Want the maximum bike for the minimum dollar? There are plenty of naked bruisers out there on the second hand market that will give you plenty of power for not much money.
Which are the best? Armed with a theoretical budget between £2000 and £3000, we sifted through the classified ads and came up with our favourite five…
Yamaha’s venerable XJR has been around for donkey’s years.
Launched as the XJR1200 in 1995, it mated a punched out version of the old FJ1100 mill (which in turn was launched over a decade earlier) with a traditional roadster chassis.
The XJR was an instant hit, providing classic good looks, plenty of punch and an easy going nature. In 1998 the engine was increased to 1251cc, creating the XJR1300. With 105bhp hauling around 224kg on pretty basic suspension, it’s no café racer. It does stop and go well enough, the stopping coming courtesy of front brakes taken from the R1 parts bin, and it’s comfy too.
Part of the XJR’s appeal is that it just looks so right, especially in traditional Yamaha yellow (with black speed blocks). A 2007 update saw the adoption of fuel injection, largely to bring it in line with Euro3 emissions regulations, and some small detail changes, such as Ohlins branded rear shocks on the SP version.
The model ended in 2014 and has a short term replacement in the more obviously retro styled XJR1300 Racer, which scuttled out when the Euro4 regulations came in a few years later.
Like all of the bikes on the list here, the XJR is ripe for customisation. Whether you prefer modified or stock is a matter of personal taste, but the XJR can definitely benefit from upgraded suspension. There are also a whole load of modifications that improve practicality, such as a windscreen, luggage and comfort seats.
Early examples can be had for as little as £2000, with a late Racer costing three times that.
The success of Yamaha’s XJR1300 (and to a lesser degree Honda’s CB1300 and the Kawasaki ZRX1200) Suzuki got in on the act in 2001 with the GSX1400.
The recipe is the same as those other two illustrious machines. The 1402cc air/oil cooled four is classic Suzuki and also puts out 105bhp. Like the XJR it’s a heavy and basic beast, weighing in at around 229kg but in many ways that’s the appeal. It’s a simple bike, a throwback to the days before electronic aids or even fully adjustable suspension.
The GSX sold well, albeit never quite in the numbers of the Yamaha. The reason for that may well have been Suzuki’s internal competition from the ever popular Bandit 1200, which remained in the range alongside the 1400, and today they’re still a popular second hand buy with prices starting at around £3000. For that, you get a stonking engine, authentic looks and whole heap of retro attitude. Whether it’s better than the XJR is really down to your own brand loyalty.
Suzuki Bandit 1200
Talking of the Bandit, no list of bruisers could be complete without Suzuki’s ever popular hooligan bike.
Bandits are icons of the 1990s. The formula that made them so popular was simple: take a big, simple engine (in this case a 1152cc version of the venerable air/oil cooled Suzuki four), streetfighter styling and a low sticker price.
They were built to a price, meaning that build quality was a bit iffy, but loads were sold in a 10 year production run, between 1996 and 2006, which means that there are still plenty out there.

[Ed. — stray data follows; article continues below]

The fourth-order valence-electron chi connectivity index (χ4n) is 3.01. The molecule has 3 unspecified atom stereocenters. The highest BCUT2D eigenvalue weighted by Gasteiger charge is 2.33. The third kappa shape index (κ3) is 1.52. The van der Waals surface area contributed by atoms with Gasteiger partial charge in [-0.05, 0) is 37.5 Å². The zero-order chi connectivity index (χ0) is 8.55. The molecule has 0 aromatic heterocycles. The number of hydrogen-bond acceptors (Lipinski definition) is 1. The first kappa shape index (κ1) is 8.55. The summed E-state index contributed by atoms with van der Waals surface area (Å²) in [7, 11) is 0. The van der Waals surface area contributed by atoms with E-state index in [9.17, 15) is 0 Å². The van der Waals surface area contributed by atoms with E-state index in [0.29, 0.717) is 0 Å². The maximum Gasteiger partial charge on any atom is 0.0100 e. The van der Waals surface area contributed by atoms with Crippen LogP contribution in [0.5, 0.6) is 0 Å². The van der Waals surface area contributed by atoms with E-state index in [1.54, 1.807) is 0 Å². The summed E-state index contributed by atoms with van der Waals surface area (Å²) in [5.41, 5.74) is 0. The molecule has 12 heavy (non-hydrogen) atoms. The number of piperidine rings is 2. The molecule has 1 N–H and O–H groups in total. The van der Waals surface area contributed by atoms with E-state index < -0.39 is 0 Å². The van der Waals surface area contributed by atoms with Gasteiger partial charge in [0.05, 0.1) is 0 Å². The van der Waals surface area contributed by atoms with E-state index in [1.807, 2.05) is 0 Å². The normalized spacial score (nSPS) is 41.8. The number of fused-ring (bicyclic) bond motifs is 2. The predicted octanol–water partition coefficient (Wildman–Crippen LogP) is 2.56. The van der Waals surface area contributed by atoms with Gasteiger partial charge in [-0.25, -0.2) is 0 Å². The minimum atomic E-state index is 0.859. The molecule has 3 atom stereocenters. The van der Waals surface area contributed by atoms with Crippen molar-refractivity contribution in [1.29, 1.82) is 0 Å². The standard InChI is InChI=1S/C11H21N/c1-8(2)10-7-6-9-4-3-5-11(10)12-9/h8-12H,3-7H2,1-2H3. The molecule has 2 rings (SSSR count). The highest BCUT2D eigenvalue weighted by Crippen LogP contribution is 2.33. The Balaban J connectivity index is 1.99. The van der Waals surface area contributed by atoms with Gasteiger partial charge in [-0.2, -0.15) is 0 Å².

Good luck finding a standard one though. Even the youngest ones are at least a decade old, and most will have had some kind of modifications over the years, whether that’s a sporty end can to replace a rotten original exhaust or anodised bits and pieces to replace levers or handlebars that have inevitably gone down the road at some time in history.
They’re still massive bargains though, with prices starting at a little more than a £1000 and going up to £3000 for the best examples.
Aprilia RSV Tuono
It’s not just the Japanese who make bargain bruisers. If you fancy something with two cylinders, and Latin blood running through its veins, then there are a few Italian stallions that might be right up your strada.
Early Ducati Monsters can be had within our budget, however the air-cooled 900cc V-twin only made 73bhp when it came out of the factory and struggles to deliver the kind of power the aggressive looks suggest. Later, water-cooled, S4 Monsters, powered by the iconic 916 engine, tick the bruiser box but for a real bargain, Aprilia’s RSV Tuono is pretty much untouchable.
Launched in 2002, it’s based on the Aprilia RSV1000 V-twin superbike. There are numerous versions, with different specs and power outputs, but with over 120bhp for the base version, it’s on a different performance level to the other bikes we’ve listed so far. It is (apologies) wheely good!
Looks are a bit marmite, with factory streetfighter styling that’s extremely aggressive, but it’s a thrilling ride and an absolute steal – good ones can be had for around the £2k mark!
If your idea of a bargain bruiser doesn’t involve retro, and isn’t a headbanger like the Tuono, the Kawasaki Z1000 might be the bike for you.
The first generation bikes were launched in 2003 and cashed in on the trend for bikes like the Triumph Speed Triple and the many unfaired Italians on the market. Power came from an enlarged version of the old ZX-9R motor, which was good for over 120bhp, and the styling was modern, if a little bland.
Make no mistake though, the Z1000 packs a massive punch. The motor is revvy and sportier in nature than the other Japanese nakeds. There are loads of accessories available and that has led to a number of modified examples appearing on the second hand market. Whether or not these are desirable to new buyers is a matter of taste, but they did sell well – meaning that there are plenty out there with prices starting from around £2000.